Seatbelt use can lead to less severe liver injuries

Seatbelt use can lead to less severe liver injuries

New Mexico residents who neglect to wear a seatbelt when driving will want to know about a new study showing one of the innumerable benefits to seatbelt use. Researchers from NYU Langone Hospital-Brooklyn analyzed crash data from the National Trauma Data Bank, focusing on the years 2010 to 2015 and looking at patients who suffered from liver injuries. They found that those who wore seatbelts reduced their risk for severe liver injuries by 21 percent.

Even better, their risk went down by 26 percent when seatbelt use was combined with functional airbags. Researchers were able to measure 51,202 cases for injury severity, finding that 15 patients suffered from severe liver injury. 15 percent of those patients died, compared to 8 percent of patients with mild or moderate liver injuries. Researchers are clear in pointing out that seatbelts do not necessarily prevent liver injuries.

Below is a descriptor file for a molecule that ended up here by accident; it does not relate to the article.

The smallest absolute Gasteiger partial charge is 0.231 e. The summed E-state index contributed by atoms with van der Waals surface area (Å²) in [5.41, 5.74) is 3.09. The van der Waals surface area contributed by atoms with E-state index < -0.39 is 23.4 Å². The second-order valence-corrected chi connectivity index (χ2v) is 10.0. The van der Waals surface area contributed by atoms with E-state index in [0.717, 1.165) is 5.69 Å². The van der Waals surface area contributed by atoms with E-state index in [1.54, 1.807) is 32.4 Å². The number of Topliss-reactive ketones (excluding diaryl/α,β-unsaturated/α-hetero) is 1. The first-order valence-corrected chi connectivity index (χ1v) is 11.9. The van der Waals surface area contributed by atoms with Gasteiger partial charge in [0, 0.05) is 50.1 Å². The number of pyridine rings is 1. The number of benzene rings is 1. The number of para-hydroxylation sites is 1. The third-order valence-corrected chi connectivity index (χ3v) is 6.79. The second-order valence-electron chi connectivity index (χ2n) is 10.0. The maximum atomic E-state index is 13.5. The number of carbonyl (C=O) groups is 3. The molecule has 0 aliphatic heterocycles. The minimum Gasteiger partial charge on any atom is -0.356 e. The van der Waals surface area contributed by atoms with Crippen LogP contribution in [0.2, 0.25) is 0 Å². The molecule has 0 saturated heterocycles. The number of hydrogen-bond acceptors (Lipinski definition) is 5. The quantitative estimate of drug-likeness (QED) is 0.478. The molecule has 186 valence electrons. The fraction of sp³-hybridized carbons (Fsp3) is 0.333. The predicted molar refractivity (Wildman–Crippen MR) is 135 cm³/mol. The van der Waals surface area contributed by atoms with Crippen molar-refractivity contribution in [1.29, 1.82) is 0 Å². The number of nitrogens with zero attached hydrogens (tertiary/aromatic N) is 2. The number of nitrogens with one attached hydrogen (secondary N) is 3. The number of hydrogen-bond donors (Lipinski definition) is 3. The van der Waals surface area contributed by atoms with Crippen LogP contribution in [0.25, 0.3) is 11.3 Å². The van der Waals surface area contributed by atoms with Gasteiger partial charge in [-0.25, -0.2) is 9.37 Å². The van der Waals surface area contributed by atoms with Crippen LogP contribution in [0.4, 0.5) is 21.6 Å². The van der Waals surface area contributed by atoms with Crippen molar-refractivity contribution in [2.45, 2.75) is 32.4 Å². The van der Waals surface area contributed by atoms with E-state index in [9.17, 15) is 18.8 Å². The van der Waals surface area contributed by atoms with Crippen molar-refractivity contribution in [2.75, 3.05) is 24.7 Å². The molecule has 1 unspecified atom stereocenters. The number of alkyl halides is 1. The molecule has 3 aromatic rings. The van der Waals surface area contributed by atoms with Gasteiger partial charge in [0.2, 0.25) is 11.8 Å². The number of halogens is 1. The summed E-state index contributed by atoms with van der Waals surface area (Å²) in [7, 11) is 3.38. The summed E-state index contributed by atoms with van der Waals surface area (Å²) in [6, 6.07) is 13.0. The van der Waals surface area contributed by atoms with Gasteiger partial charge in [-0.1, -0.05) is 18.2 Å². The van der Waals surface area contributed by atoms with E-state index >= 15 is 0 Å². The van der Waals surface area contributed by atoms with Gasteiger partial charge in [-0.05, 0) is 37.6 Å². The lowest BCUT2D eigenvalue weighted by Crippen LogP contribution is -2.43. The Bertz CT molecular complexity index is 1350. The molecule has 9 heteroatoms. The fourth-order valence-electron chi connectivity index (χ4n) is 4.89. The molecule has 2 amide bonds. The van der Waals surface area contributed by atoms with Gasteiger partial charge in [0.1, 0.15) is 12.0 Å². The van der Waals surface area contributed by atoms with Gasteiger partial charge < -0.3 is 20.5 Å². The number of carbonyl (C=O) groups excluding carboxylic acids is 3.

However, this is still good news, considering how car accidents send over 2 million people to the emergency room every year in America. When accidents result in internal abdominal trauma, liver injuries can be the most deadly outcome. The symptoms of severe injuries include deep lacerations and ruptured blood clots, and these require immediate treatment. Liver injuries cannot be treated with a surgical removal of the damaged organ, as in the case of severe spleen injuries.

Those who incur liver injuries in a car wreck may benefit from hiring a legal professional to assist with their claim. Accident attorneys may decide to hire investigators to find proof of the defendant’s negligence as well as medical experts to determine the extent of the injuries. They may then calculate a fair settlement and either negotiate for it with the auto insurance company or proceed to litigation. If the victim contributed to the accident by failing to wear a seatbelt, the settlement might be lowered accordingly.

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